(HealthDay News) — In a position statement published online Nov. 17 in Neurology, the authors address ethical considerations for the use of aducanumab for Alzheimer disease following the recent U.S. Food and Drug Administration approval of the drug without convincing evidence of clinical benefit.
Noting that the FDA based its decision for accelerated approval on the effects of aducanumab on brain ß-amyloid levels as a surrogate marker of reasonably likely clinical benefit, Winston Chiong, M.D., Ph.D., from the University of California at San Francisco, and colleagues examined ethical considerations bearing on the use of aducanumab.
The authors note that based on the ethical principle of beneficence, there are insufficient grounds to warrant offering aducanumab for moderate or advanced dementia due to Alzheimer disease or for patients without biomarker evidence of brain ß-amyloid. Aducanumab will not restore cognitive function or cure Alzheimer disease. The duty of beneficence in patient care may be compromised by potential financial conflicts of interest. Based on the principle of nonmaleficence, neurologists must communicate potential adverse effects and monitoring burdens to patients. Extended discussions may be necessary to assist patients in weighing these burdens. Neurologists also have a responsibility to inform patients and families that the full costs of treatment may not be covered and to discuss potential financial ramifications if treatment is pursued. Because of the lack of racial and ethnic diversity in clinical trials of aducanumab, the informed consent process for members of underrepresented populations should disclose the absence of safety and efficacy data in these groups.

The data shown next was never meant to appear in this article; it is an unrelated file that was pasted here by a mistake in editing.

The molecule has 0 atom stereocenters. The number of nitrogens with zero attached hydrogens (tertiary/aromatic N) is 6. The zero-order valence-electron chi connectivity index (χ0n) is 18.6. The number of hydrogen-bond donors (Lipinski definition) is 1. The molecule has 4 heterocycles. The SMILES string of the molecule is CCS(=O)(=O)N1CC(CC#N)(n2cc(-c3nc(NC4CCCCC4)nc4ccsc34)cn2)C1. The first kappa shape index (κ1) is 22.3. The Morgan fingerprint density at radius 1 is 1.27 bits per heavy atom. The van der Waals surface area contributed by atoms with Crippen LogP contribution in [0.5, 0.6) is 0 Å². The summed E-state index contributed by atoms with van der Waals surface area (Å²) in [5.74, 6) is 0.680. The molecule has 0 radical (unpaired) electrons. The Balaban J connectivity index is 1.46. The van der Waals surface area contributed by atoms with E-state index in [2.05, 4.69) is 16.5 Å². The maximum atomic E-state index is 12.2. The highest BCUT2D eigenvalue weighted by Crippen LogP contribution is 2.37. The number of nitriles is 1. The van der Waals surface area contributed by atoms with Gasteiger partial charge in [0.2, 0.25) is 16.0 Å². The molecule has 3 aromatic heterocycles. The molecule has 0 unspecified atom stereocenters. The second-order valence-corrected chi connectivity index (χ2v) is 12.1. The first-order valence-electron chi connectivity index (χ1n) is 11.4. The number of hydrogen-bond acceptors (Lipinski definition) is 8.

“The purpose of this position statement is to offer ethical guidance on how neurologists can help patients make informed decisions about this treatment,” Chiong said in a statement.
Several authors disclosed financial ties to the biopharmaceutical industry.